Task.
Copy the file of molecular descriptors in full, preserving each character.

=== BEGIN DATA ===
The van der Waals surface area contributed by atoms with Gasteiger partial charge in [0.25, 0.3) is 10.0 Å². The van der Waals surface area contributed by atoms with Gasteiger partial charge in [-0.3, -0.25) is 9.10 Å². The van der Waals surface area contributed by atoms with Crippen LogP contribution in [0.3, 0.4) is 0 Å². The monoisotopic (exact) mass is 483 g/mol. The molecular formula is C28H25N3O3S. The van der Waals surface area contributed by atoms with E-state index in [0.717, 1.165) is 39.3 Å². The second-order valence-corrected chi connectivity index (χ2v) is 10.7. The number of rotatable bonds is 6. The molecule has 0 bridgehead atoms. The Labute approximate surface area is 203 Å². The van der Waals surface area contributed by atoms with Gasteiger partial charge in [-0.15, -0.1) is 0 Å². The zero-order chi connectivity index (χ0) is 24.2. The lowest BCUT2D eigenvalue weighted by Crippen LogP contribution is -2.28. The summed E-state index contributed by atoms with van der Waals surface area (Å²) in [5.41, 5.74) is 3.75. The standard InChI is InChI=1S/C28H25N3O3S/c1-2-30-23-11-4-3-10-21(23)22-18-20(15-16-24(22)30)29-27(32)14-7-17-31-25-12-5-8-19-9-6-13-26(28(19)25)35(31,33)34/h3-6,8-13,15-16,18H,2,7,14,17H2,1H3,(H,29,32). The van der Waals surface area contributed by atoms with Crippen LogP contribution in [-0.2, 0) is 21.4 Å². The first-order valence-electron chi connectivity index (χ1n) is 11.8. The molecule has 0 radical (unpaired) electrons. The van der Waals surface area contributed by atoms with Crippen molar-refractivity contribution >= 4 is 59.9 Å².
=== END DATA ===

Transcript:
The van der Waals surface area contributed by atoms with Gasteiger partial charge in [0.25, 0.3) is 10.0 Å². The van der Waals surface area contributed by atoms with Gasteiger partial charge in [-0.3, -0.25) is 9.10 Å². The van der Waals surface area contributed by atoms with Crippen LogP contribution in [0.3, 0.4) is 0 Å². The monoisotopic (exact) mass is 483 g/mol. The molecular formula is C28H25N3O3S. The van der Waals surface area contributed by atoms with E-state index in [0.717, 1.165) is 39.3 Å². The second-order valence-corrected chi connectivity index (χ2v) is 10.7. The number of rotatable bonds is 6. The molecule has 0 bridgehead atoms. The Labute approximate surface area is 203 Å². The van der Waals surface area contributed by atoms with Gasteiger partial charge in [-0.15, -0.1) is 0 Å². The zero-order chi connectivity index (χ0) is 24.2. The lowest BCUT2D eigenvalue weighted by Crippen LogP contribution is -2.28. The summed E-state index contributed by atoms with van der Waals surface area (Å²) in [5.41, 5.74) is 3.75. The standard InChI is InChI=1S/C28H25N3O3S/c1-2-30-23-11-4-3-10-21(23)22-18-20(15-16-24(22)30)29-27(32)14-7-17-31-25-12-5-8-19-9-6-13-26(28(19)25)35(31,33)34/h3-6,8-13,15-16,18H,2,7,14,17H2,1H3,(H,29,32). The van der Waals surface area contributed by atoms with Crippen LogP contribution in [-0.2, 0) is 21.4 Å². The first-order valence-electron chi connectivity index (χ1n) is 11.8. The molecule has 0 radical (unpaired) electrons. The van der Waals surface area contributed by atoms with Crippen molar-refractivity contribution >= 4 is 59.9 Å².